To find the amount of PFC your system needs, use a power quality analyser to directly measure a circuit’s power factor. You can also use the power factor correction calculation formula:
Qc = P (tan ϕ – tan ϕ')
- Qc is the total reactive power (kVAr)
- P is the Active Power (kW)
- ϕ is the initial phase shift angle
- ϕ' is the compensated phase shift angle
The phase shift angle is the timing difference between the system’s current and voltage. It is the horizontal offset in the plots in the PFC circuit example above, and it too can be measured with a power quality analyser.
Once you’ve determined the total reactive power, you’ll need to determine how to achieve that in capacitors: either individual ones next to their loads (ideal), or larger ones handling groups of loads, which may be necessary based on your system’s constraints.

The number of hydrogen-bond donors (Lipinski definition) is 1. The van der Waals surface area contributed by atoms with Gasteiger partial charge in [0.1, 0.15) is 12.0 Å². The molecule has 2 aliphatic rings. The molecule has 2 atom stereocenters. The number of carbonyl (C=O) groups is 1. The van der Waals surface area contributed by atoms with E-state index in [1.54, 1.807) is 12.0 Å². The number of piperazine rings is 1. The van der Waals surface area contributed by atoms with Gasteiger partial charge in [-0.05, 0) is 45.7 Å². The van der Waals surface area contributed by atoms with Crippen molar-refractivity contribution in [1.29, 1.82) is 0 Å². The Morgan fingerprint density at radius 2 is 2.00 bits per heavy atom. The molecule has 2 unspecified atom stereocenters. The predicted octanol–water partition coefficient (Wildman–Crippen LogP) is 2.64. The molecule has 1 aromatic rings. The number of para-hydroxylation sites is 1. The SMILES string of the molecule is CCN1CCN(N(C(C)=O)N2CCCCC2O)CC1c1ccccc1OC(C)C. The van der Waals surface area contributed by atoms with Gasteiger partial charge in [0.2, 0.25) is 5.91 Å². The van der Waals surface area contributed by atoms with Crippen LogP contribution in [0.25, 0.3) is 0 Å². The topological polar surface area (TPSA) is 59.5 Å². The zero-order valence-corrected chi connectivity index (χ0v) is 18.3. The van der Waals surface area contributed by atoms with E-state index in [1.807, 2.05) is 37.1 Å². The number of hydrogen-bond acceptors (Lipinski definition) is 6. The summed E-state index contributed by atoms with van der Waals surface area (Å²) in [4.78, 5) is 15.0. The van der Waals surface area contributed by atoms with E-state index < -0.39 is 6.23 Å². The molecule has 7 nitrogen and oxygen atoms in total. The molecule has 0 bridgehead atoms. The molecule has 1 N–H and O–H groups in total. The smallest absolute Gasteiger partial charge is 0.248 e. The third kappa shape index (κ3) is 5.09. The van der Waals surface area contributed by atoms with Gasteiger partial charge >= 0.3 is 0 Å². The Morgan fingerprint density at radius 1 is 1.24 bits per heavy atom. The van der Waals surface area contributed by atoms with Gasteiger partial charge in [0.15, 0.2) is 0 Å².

If you don’t have the values for this power factor correction calculation, you’ll need to perform the detailed circuit calculations, which will vary with circuit complexity. For the above simple PFC circuit example, use the resistor’s Ohm value, the inductor’s Henry value, and the source’s Volt and Hertz values to determine the capacitor’s required Farad value.